The EU Commission has started to investigate if polymers should be registered under the EU chemicals legislation REACH. This has turned out to be something of a hot potato since opinions on the matter differ. Some say yes, some say no – others ask how and to what extent.
Recently, ECHA’s Member State Committee agreed to list GenX chemicals as Substances of Very High Concern (SVHCs). This marks the first time that chemicals are identified as SVHCs in part based on their mobility in the environment.
11 April marks another important date in this continuing story, as this is when the REACH Committee will discuss classification and potential labelling of the substance.
The socio-economic analysis, in its current form, does not paint the whole picture. And it is absolutely necessary for the EU Commission to see the whole picture when deciding on whether or not to grant an authorisation. Otherwise, this procedure threatens to counteract the very aim of REACH.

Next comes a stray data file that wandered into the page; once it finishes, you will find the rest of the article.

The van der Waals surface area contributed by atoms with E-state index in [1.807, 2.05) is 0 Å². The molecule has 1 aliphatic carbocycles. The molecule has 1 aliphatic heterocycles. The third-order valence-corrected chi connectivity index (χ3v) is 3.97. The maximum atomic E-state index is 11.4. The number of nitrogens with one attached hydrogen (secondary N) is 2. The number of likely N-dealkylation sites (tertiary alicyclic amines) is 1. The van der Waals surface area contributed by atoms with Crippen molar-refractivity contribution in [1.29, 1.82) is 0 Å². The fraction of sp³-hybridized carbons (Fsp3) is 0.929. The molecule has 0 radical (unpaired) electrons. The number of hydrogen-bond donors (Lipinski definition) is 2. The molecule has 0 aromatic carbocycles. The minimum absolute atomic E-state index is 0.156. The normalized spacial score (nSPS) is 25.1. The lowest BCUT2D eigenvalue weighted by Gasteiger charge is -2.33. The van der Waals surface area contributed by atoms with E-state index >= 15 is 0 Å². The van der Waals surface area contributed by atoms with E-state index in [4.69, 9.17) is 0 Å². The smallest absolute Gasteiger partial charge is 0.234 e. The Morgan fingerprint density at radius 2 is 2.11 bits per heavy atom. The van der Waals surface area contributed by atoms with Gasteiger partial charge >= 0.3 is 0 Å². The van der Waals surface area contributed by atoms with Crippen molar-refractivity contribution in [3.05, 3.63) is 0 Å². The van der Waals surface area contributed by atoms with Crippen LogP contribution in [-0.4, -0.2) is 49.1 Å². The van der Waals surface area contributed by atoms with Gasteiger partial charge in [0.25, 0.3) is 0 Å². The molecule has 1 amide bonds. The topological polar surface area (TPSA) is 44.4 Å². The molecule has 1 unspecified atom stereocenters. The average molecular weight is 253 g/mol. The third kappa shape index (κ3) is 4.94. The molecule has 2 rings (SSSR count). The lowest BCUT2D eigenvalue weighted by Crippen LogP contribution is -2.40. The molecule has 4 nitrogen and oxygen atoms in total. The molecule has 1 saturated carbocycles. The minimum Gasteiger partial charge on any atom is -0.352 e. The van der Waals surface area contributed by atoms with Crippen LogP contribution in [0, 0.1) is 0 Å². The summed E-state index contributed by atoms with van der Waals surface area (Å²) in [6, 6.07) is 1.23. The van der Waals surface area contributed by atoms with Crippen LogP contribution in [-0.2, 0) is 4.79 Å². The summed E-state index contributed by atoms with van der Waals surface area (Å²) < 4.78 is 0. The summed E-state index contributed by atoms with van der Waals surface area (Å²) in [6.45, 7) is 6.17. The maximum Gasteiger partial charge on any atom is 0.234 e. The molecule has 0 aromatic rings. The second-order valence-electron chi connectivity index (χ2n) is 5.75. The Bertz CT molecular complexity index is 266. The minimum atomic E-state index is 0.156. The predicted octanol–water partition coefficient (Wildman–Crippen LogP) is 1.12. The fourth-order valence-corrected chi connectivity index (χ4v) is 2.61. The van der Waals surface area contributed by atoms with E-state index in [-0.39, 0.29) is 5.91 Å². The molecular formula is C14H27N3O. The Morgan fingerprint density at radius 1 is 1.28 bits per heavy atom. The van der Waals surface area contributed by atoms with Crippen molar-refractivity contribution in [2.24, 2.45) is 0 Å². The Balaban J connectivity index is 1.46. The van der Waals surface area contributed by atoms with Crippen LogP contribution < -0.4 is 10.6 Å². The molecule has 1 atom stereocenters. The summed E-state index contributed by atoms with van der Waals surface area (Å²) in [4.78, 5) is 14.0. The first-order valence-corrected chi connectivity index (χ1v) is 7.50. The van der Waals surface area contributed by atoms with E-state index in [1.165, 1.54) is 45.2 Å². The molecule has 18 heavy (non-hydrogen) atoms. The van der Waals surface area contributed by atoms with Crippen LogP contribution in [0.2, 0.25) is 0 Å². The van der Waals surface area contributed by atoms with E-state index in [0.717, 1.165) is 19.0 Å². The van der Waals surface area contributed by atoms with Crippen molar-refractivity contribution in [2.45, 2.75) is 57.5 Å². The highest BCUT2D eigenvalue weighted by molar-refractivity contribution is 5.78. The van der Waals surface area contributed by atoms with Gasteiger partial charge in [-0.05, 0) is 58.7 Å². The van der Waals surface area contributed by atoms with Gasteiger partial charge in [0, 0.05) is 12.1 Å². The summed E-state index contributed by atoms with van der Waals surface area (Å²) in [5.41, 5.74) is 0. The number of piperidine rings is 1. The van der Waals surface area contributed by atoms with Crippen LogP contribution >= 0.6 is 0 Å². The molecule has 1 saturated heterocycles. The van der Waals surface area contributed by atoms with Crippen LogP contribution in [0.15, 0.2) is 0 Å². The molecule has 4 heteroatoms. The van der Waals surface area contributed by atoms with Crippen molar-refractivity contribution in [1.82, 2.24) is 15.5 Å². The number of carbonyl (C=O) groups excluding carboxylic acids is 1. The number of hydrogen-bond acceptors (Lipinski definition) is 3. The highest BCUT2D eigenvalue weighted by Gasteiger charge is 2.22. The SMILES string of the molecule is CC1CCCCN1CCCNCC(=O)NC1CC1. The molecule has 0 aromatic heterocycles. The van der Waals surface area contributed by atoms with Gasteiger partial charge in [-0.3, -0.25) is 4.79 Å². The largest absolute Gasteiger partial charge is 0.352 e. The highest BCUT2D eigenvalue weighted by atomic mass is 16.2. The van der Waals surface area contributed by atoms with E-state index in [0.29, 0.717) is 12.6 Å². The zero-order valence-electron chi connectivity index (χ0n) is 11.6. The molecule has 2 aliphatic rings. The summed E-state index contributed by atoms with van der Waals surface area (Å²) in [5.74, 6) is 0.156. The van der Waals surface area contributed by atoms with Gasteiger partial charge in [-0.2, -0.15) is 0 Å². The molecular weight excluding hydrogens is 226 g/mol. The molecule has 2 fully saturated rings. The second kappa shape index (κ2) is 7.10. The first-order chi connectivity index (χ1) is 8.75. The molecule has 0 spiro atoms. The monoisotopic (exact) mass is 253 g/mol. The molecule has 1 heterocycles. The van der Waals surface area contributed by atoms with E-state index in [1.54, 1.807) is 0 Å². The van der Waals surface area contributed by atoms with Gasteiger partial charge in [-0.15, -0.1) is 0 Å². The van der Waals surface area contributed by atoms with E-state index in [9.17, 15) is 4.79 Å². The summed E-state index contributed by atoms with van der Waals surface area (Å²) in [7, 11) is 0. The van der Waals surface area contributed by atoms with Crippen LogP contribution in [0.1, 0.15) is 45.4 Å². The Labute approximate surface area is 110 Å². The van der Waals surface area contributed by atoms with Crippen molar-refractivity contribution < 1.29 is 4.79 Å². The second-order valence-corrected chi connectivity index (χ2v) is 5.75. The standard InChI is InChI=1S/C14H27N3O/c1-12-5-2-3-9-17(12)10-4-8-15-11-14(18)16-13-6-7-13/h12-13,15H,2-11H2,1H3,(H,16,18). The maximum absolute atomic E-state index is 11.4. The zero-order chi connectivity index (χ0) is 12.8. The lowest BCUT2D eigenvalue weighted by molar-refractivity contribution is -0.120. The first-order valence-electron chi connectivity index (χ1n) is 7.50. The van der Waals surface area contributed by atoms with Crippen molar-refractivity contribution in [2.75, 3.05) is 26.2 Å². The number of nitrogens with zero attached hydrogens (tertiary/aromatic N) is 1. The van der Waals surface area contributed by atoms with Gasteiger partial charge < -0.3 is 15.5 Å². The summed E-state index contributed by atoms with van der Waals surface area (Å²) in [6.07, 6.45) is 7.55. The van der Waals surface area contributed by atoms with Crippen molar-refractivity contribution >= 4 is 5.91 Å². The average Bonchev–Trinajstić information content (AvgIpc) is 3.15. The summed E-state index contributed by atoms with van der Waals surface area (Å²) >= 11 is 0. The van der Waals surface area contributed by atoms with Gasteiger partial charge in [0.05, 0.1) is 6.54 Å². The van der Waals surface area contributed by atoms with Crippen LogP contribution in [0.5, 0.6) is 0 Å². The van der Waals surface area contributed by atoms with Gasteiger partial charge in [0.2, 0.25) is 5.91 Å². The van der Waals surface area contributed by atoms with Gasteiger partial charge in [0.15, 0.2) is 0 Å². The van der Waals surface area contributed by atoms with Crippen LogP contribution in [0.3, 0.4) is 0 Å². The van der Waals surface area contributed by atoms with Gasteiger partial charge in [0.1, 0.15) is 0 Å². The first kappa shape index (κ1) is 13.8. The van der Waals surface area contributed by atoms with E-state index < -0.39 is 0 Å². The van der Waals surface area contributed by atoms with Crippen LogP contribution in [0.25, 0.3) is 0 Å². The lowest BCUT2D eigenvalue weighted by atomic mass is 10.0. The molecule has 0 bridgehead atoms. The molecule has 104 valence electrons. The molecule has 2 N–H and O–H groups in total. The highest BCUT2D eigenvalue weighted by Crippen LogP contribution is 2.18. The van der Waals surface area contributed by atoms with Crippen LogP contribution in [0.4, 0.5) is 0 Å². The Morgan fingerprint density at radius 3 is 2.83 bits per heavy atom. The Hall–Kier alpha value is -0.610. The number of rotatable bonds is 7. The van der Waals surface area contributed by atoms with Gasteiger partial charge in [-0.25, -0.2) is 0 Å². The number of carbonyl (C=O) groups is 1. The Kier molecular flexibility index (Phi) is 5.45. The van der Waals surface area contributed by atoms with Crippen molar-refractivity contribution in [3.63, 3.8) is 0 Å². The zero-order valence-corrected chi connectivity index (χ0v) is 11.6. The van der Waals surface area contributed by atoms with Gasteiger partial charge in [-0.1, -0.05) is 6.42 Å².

Two legislative never-ending stories regarding authorisation to use of the cancer-causing chemical chromium trioxide are finally coming to an end. Two applications – one from the company Gerhardi and one from a whole slew of companies spearheaded by chemical manufacturer Lanxess – got the REACH Committee’s green light last week to continue using chromium trioxide in a wide range of products.
74 percent of substances where a concern for human health and the environment has been demonstrated has not received any regulatory follow-up to control the risk and are still allowed on the EU market, says new report.
The European Court of Justice (ECJ) stated that the phthalate DEHP should be identified as an endocrine disruptor (EDC) for the environment in a ruling on January 23, 2019.
Last year we saw the finalisation of the phase in registration process in REACH. In May, the last registration deadlines expired, officially ending the phase-in period. So what have the costs amounted to?